Film critics Bruce Reid, Richard T. Jameson, Kathleen Murphy, and Robert Horton debate and discuss the recent restorations of film noir orphans Too Late for Tears and Woman on the Run, the legacy of Sam Peckinpah, Ben Wheatley’s new film High-Rise, and (non)critical opinions of Captain America: Civil War in the May 2016 edition of Framing Pictures from Scarecrow Video.
These discussions are held in the screening room of Scarecrow Video on the second Friday of every month and are free to attend. The video appears a few weeks later on the Seattle Channel.
The June edition will take place on Friday, June 10 at 7pm at the Scarecrow Video Screening Room. More information at the Framing Pictures Facebook page.
The Film Noir Foundation, creators of the San Francisco-based Noir City Film Festival and its companion travelling version, expanded its purpose a few years ago to raise money to restore orphaned films, those independent productions made outside the studio system in partnerships formed in some cases to make a single film. Two of their most recent restorations have come to disc in lovely sets: the superb Woman on the Run (Flicker Alley, Blu-ray+DVD) with Ann Sheridan and the fascinating Too Late for Tears (Flicker Alley, Blu-ray+DVD) with Lizabeth Scott.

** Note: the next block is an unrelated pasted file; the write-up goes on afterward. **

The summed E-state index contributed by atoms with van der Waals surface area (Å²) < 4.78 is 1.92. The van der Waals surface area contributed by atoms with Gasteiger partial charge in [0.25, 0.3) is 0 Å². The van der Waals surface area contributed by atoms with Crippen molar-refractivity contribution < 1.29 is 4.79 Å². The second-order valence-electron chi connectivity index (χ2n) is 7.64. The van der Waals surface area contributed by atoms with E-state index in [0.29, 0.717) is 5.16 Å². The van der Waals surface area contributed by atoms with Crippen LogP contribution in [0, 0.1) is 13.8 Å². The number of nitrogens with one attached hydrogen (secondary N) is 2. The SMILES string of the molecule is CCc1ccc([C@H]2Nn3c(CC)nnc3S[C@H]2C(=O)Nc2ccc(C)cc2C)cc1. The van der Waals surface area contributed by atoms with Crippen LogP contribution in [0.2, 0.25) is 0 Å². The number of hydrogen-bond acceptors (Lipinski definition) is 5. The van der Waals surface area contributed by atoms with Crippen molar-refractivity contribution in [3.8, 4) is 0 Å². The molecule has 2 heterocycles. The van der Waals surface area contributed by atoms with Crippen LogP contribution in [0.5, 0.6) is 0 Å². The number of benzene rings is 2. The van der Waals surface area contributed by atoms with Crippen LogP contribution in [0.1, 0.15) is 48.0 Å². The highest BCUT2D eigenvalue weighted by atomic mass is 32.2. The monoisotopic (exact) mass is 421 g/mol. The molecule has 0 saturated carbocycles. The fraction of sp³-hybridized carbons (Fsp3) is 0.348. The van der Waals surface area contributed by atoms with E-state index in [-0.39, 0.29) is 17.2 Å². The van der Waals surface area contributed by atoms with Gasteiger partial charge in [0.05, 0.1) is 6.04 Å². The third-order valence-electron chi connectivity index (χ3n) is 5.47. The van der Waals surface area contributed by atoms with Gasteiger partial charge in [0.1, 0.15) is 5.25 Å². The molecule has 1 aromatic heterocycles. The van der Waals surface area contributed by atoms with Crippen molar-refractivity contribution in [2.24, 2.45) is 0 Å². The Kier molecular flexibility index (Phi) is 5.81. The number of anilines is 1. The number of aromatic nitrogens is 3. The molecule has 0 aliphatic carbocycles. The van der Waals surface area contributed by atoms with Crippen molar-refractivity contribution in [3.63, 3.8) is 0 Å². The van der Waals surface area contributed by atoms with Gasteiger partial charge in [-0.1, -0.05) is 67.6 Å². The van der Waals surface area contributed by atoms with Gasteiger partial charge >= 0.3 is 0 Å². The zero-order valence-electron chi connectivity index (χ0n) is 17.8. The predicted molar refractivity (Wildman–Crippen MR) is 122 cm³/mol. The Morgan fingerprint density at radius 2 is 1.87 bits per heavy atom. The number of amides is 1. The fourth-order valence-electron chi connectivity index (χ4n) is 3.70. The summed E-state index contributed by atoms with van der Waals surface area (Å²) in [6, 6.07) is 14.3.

In Too Late for Tears (1949), Lizabeth Scott plays one of the most ruthless heroines in film noir in, a status-conscious middle-class wife who will do anything to keep her hands on a suitcase of cash that lands in her lap by accident. Arthur Kennedy is her husband who wants to take it to the police but is tempted enough to hold onto it for a night or two (just to think over the ramifications, you know) and Dan Duryea is a mercenary crook who comes looking for the cash (payment in a blackmail scheme) and ends up her wary partner. Scott has played her share of heroines and villains both but here she’s pure avarice and cold-blooded greed. She stares at the money piled on the bed with wolfish hunger and childish ecstasy and she’s ready to murder to keep it. The money doesn’t corrupt her, it merely unleashes her suppressed greed. She’s nervous and perhaps even reluctant to carry out the first—fate steps in with a nudge when she hesitates—but she follows through without a regret and doesn’t even flinch the second time. Scott may be a poor man’s Bacall but is no man’s fool. Duryea is in fine form as a weasel of an opportunist, sneering his dialogue in the early scenes and then slipping into disgust and drink as Scott slowly takes control of the partnership. In a genre defined by corrupt, ruthless, and conniving characters, this film features two of the most reprehensible and cold-blooded. Don DeFore is the old “army buddy” who hides his own secrets.